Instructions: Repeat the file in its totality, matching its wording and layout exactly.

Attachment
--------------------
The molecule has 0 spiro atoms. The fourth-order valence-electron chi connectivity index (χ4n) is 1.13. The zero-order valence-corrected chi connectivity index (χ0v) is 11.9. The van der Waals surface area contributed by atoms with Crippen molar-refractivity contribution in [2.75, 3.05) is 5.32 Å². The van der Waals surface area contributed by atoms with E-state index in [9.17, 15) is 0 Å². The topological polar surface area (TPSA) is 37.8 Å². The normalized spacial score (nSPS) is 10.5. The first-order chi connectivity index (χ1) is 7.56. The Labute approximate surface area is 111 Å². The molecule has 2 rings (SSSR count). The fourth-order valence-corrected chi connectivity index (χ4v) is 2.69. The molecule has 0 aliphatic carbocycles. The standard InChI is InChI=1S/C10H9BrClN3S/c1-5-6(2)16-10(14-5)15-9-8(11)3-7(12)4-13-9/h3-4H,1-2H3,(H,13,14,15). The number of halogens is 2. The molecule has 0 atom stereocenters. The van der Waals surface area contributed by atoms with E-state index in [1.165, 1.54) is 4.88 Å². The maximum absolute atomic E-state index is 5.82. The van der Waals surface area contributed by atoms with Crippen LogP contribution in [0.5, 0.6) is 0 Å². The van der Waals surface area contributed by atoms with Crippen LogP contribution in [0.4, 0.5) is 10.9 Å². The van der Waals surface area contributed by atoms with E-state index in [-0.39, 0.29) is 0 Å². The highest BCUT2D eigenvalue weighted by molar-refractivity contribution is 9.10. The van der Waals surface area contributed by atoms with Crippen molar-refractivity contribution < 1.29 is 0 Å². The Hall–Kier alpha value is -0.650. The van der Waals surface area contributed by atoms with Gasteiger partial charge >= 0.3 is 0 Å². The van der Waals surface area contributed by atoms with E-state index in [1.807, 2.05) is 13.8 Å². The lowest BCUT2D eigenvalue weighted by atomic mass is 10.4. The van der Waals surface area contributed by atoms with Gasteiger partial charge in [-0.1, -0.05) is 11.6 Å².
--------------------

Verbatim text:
The molecule has 0 spiro atoms. The fourth-order valence-electron chi connectivity index (χ4n) is 1.13. The zero-order valence-corrected chi connectivity index (χ0v) is 11.9. The van der Waals surface area contributed by atoms with Crippen molar-refractivity contribution in [2.75, 3.05) is 5.32 Å². The van der Waals surface area contributed by atoms with E-state index in [9.17, 15) is 0 Å². The topological polar surface area (TPSA) is 37.8 Å². The normalized spacial score (nSPS) is 10.5. The first-order chi connectivity index (χ1) is 7.56. The Labute approximate surface area is 111 Å². The molecule has 2 rings (SSSR count). The fourth-order valence-corrected chi connectivity index (χ4v) is 2.69. The molecule has 0 aliphatic carbocycles. The standard InChI is InChI=1S/C10H9BrClN3S/c1-5-6(2)16-10(14-5)15-9-8(11)3-7(12)4-13-9/h3-4H,1-2H3,(H,13,14,15). The number of halogens is 2. The molecule has 0 atom stereocenters. The van der Waals surface area contributed by atoms with E-state index in [1.165, 1.54) is 4.88 Å². The maximum absolute atomic E-state index is 5.82. The van der Waals surface area contributed by atoms with Crippen LogP contribution in [0.5, 0.6) is 0 Å². The van der Waals surface area contributed by atoms with Crippen LogP contribution in [0.4, 0.5) is 10.9 Å². The van der Waals surface area contributed by atoms with E-state index in [-0.39, 0.29) is 0 Å². The highest BCUT2D eigenvalue weighted by molar-refractivity contribution is 9.10. The van der Waals surface area contributed by atoms with Crippen molar-refractivity contribution < 1.29 is 0 Å². The Hall–Kier alpha value is -0.650. The van der Waals surface area contributed by atoms with Gasteiger partial charge >= 0.3 is 0 Å². The van der Waals surface area contributed by atoms with E-state index in [1.807, 2.05) is 13.8 Å². The lowest BCUT2D eigenvalue weighted by atomic mass is 10.4. The van der Waals surface area contributed by atoms with Gasteiger partial charge in [-0.1, -0.05) is 11.6 Å².